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Arturo Toscanini – Great Conductors
Joseph HAYDN (1732-1809)

Symphony No. 88 in G major
Wolfgang Amadeus MOZART (1756-1791)

Symphony No. 40 in G minor K550
Ludwig van BEETHOVEN (1770-1827)

String Quartet in F major Op.135 – Lento assai and Vivace (arranged for string orchestra)
Nicolo PAGANINI (1782-1840)

Moto Perpetuo (arranged TOSCANINI)
Giacomo ROSSINI (1792-1868)

William Tell Overture
NBC Symphony Orchestra/Arturo Toscanini
Recorded 1938-39
NAXOS 8.110895 [71.56]


Naxos has collated Toscanini’s first NBC recordings, made in Studio 8-H between March 1938 and April 1939. The results may surprise those unfamiliar with his art, not only inasmuch as the repertoire is familiar from his earlier NYPSO recordings (of which these NBC ones were in pretty direct emulation) but also because of the air of geniality and easy-going lyricism that runs throughout. Toscanini was an under-rated Haydn conductor and his G major Symphony is an example of his relaxed and affectionate insight into the repertoire. The first movement is smilingly fluent and the accents, maybe surprisingly, are not at all trenchant. Similarly the fortissimo outbursts in the second movement are strongly calibrated and the Minuet plays up the rusticity well. The basses make their presence felt (aided by 8-H’s notorious clarity) and though it’s not the wittiest traversal on record - wit was not much his forte - Toscanini does give due weight to the pedal (an open fifth) underscoring the oboe’s line.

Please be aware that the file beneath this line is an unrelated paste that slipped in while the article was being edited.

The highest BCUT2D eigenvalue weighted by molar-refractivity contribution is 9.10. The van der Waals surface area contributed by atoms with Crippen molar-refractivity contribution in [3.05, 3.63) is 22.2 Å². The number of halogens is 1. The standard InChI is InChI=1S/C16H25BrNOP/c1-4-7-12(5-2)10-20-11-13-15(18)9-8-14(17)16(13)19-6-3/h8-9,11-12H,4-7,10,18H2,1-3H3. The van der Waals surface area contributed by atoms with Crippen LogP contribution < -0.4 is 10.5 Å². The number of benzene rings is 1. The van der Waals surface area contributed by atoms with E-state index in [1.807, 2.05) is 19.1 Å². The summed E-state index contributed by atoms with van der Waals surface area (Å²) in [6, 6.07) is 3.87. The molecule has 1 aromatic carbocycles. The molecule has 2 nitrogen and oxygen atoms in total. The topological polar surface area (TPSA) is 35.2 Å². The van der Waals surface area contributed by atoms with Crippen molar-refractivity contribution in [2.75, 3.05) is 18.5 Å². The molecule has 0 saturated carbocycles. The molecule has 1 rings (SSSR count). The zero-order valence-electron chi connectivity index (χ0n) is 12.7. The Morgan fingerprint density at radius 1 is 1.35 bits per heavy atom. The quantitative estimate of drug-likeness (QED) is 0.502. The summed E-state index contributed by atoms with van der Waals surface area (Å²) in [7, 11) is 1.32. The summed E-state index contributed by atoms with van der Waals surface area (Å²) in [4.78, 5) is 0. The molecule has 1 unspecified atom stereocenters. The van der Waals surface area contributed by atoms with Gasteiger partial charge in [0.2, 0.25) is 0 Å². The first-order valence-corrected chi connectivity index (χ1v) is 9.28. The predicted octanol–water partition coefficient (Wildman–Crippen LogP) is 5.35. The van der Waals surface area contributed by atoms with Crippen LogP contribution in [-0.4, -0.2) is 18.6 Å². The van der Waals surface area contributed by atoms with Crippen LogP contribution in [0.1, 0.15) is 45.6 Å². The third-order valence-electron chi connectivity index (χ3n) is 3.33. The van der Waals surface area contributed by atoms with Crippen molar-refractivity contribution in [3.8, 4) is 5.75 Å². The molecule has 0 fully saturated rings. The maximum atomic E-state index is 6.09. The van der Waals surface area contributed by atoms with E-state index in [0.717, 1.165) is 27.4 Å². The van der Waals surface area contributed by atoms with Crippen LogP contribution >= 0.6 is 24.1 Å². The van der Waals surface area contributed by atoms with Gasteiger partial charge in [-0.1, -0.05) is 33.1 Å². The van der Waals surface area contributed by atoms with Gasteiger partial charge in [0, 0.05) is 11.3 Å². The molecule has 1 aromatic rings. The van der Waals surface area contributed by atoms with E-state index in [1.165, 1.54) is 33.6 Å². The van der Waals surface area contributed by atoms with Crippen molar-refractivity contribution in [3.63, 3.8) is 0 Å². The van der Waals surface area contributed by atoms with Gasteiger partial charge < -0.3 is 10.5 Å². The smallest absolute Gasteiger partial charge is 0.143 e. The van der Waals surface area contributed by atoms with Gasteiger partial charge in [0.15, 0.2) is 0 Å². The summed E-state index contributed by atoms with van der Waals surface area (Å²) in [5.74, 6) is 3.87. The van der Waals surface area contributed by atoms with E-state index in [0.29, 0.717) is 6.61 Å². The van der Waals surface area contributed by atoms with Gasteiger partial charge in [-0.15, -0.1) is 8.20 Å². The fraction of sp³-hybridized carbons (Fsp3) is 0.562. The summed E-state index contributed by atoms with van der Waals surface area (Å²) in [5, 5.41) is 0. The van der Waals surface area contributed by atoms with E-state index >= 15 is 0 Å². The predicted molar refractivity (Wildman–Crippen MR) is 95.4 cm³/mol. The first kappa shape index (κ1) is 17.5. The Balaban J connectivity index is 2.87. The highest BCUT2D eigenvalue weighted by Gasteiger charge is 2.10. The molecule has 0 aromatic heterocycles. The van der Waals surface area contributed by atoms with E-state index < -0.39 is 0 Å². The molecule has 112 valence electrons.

All this and more applies to the G minor of Mozart. It’s as if his antipode, Furtwängler, had changed the conductor’s name on the record labels. The opening is leisurely, though the dynamics are strong (though never trenchant) with finely graded crescendi and diminuendi. The Andante is rather elegant with a rather pomposo bass line and altogether more rococo than one might have expected from Toscanini. One of the faults in the recording is a bit of spread in the horns in the Minuet, taken with a heavy clip. The Beethoven shows off his new orchestra’s string section but there are moments when 8-H sabotages the Rossini – especially the percussion.

The transfers have dealt well with the problematic acoustic; no semblance of added warmth has been added and the copies used were Victor "Gold" pressings. Mark Obert-Thorn has retained a certain degree of surface noise but it’s perfectly acceptable.

Jonathan Woolf



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